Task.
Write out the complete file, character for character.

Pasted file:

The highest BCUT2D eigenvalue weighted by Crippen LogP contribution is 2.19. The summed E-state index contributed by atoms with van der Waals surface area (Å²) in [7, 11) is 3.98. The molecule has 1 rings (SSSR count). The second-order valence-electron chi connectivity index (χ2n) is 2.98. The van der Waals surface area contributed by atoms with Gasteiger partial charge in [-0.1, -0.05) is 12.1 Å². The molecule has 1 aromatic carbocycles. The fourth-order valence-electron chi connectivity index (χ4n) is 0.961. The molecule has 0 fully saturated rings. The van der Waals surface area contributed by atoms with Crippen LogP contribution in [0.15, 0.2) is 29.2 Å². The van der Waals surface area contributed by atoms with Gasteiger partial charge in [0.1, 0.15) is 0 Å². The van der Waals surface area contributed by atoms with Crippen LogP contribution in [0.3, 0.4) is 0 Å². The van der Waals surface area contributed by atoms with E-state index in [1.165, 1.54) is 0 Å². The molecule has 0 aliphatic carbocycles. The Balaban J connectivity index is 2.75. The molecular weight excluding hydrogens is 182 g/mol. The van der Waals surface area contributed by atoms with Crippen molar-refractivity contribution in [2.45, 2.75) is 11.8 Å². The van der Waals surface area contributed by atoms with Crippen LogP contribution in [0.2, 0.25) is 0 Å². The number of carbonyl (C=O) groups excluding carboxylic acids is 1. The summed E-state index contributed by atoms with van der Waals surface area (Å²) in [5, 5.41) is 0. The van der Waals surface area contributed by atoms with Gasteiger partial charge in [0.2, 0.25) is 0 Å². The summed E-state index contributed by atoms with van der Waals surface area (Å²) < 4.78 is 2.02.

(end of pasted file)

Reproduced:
The highest BCUT2D eigenvalue weighted by Crippen LogP contribution is 2.19. The summed E-state index contributed by atoms with van der Waals surface area (Å²) in [7, 11) is 3.98. The molecule has 1 rings (SSSR count). The second-order valence-electron chi connectivity index (χ2n) is 2.98. The van der Waals surface area contributed by atoms with Gasteiger partial charge in [-0.1, -0.05) is 12.1 Å². The molecule has 1 aromatic carbocycles. The fourth-order valence-electron chi connectivity index (χ4n) is 0.961. The molecule has 0 fully saturated rings. The van der Waals surface area contributed by atoms with Crippen LogP contribution in [0.15, 0.2) is 29.2 Å². The van der Waals surface area contributed by atoms with Gasteiger partial charge in [0.1, 0.15) is 0 Å². The van der Waals surface area contributed by atoms with Crippen LogP contribution in [0.3, 0.4) is 0 Å². The van der Waals surface area contributed by atoms with E-state index in [1.165, 1.54) is 0 Å². The molecule has 0 aliphatic carbocycles. The Balaban J connectivity index is 2.75. The molecular weight excluding hydrogens is 182 g/mol. The van der Waals surface area contributed by atoms with Crippen molar-refractivity contribution in [2.45, 2.75) is 11.8 Å². The van der Waals surface area contributed by atoms with Crippen LogP contribution in [0.2, 0.25) is 0 Å². The number of carbonyl (C=O) groups excluding carboxylic acids is 1. The summed E-state index contributed by atoms with van der Waals surface area (Å²) in [5, 5.41) is 0. The van der Waals surface area contributed by atoms with Gasteiger partial charge in [0.2, 0.25) is 0 Å². The summed E-state index contributed by atoms with van der Waals surface area (Å²) < 4.78 is 2.02.